Diving into their questions
May 01, 2013
Students at Delaware Valley College spent the semester exploring topics such as solar energy, people’s perceptions of diversity, strategies for teaching, how horses learn, estrogen content in natural waters, and more at DelVal.
On Tuesday, April 30, they presented their work on campus for their peers as well as faculty members and other guests.
The topics explored were as different as the students, which is the appeal of the course for a lot of undergraduates. Students choose a topic of interest and explore it for a semester under the guidance of a faculty member. They design a research project with a question, present their results and take questions.
The course is open to students from all majors. Students who participate gain experience that is valuable for graduate school, professional school or a career in academic or industry research.
Joseph Capece ’14, an environmental science major, presented “New Dyes for Nanocrystalline Solar Cells.” He worked to see if he could increase efficiency of solar cells with new dyes. His goal was to synthesize an improved dye.
Victoria Oravec ’13, a chemistry major, presented, “Estrogen Content in Natural Waters.” She spent her semester studying water samples from both Pennsylvania and Florida to see how levels of environmental estrogens compared. She found that the samples from all the locations in both Pennsylvania and Florida were above the Environmental Protection Agency (EPA) limit for DDE. Studies with mice and hamsters have reported an increased incidence of liver tumors from oral exposure to DDE and it is classified as a Group B2 probable human carcinogen.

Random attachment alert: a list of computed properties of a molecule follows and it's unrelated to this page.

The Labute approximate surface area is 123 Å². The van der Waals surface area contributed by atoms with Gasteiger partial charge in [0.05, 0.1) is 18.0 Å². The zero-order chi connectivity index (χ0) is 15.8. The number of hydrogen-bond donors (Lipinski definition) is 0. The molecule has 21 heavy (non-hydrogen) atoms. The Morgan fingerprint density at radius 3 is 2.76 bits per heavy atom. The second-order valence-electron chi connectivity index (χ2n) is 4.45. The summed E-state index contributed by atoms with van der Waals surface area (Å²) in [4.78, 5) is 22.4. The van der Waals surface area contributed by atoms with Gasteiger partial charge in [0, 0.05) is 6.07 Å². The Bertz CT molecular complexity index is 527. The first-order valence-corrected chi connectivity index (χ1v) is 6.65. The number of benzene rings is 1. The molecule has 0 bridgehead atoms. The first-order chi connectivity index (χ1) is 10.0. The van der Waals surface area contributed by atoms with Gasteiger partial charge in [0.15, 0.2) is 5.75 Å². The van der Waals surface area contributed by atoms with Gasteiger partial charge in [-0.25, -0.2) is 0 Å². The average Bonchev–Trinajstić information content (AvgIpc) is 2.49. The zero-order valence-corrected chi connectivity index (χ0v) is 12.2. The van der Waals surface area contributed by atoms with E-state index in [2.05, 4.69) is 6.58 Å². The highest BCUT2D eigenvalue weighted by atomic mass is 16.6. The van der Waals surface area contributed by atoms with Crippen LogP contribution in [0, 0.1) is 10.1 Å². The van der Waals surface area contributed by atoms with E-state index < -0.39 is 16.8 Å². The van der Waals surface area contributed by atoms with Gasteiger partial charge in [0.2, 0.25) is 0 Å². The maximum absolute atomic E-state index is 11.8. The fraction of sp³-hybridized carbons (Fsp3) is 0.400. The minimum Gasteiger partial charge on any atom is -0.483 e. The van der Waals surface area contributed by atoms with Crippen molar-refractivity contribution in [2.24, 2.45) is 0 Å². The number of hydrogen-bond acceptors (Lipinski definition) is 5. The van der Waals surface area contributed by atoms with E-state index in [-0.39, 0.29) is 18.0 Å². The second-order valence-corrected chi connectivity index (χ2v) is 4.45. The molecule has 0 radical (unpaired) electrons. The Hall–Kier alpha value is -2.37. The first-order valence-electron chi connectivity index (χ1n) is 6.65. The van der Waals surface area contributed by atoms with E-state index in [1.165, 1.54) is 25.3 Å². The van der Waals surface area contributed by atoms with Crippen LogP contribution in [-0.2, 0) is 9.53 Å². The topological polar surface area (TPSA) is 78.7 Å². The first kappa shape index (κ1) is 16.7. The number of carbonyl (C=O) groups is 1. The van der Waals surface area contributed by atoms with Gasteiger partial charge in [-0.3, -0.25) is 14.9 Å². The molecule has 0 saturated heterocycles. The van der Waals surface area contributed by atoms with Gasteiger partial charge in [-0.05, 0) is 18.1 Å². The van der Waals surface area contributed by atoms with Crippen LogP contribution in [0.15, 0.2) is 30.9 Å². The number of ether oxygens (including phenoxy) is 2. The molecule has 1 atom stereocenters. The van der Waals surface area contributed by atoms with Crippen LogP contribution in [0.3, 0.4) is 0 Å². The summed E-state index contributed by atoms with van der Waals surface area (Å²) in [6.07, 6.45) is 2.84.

Barb Krier ’14, a counseling psychology student, presented “Making Diversity Work on Campus: A Quantitative and Qualitative Analysis of Campus Culture.” She spent her semester examining attitudes toward diversity on campus with a team.
Bristol-Myers Squibb provides funding for the Student Research Course to help make the projects possible.
Other presentations included:
“Effects of Feline Urinary Diets,” presented by Courtney Winzenried
“Luminescent Properties of Lanthanide Complexes,” presented by Bathilda Lake
“Development of Lipophilic Luminescent Lanthanide Complexes,” presented byAlyssa Cortina.
“Isolation of a Bacteriophage Infecting an Antibiotic Resistant Pseudomonas aerginosa,” presented by Emily Lipsi.
“The Effects of Exotic Insect Consumption by Purple Pitcher Plants,” presented by Patrick Allison.
“Bacterial Identification of Scours in Piglets,” presented by Devin Cunningham.
“The Cross-Population Regulatory Evolution of Human MicroRNA,” presented by Charles Jester.
“Learning and Memory Gene Masking in C. elegans,” presented by Taylor Culver and Emily Kraft.
“Effects of Water Stress in Chile Pepper Capsaicin Concentration,” presented by Nancy Scanlan.
“Analyzing Students’ Perceptions of Effective Teaching Strategies and Techniques,” Maggie Levicoff.
“Equine Cognitive Learning Behavior,” presented by Sarah Rynbrandt.
“Horse Slaughter: Views and Perspectives of DVC Students and Faculty,” presented by Kate Warren and Ally Brink.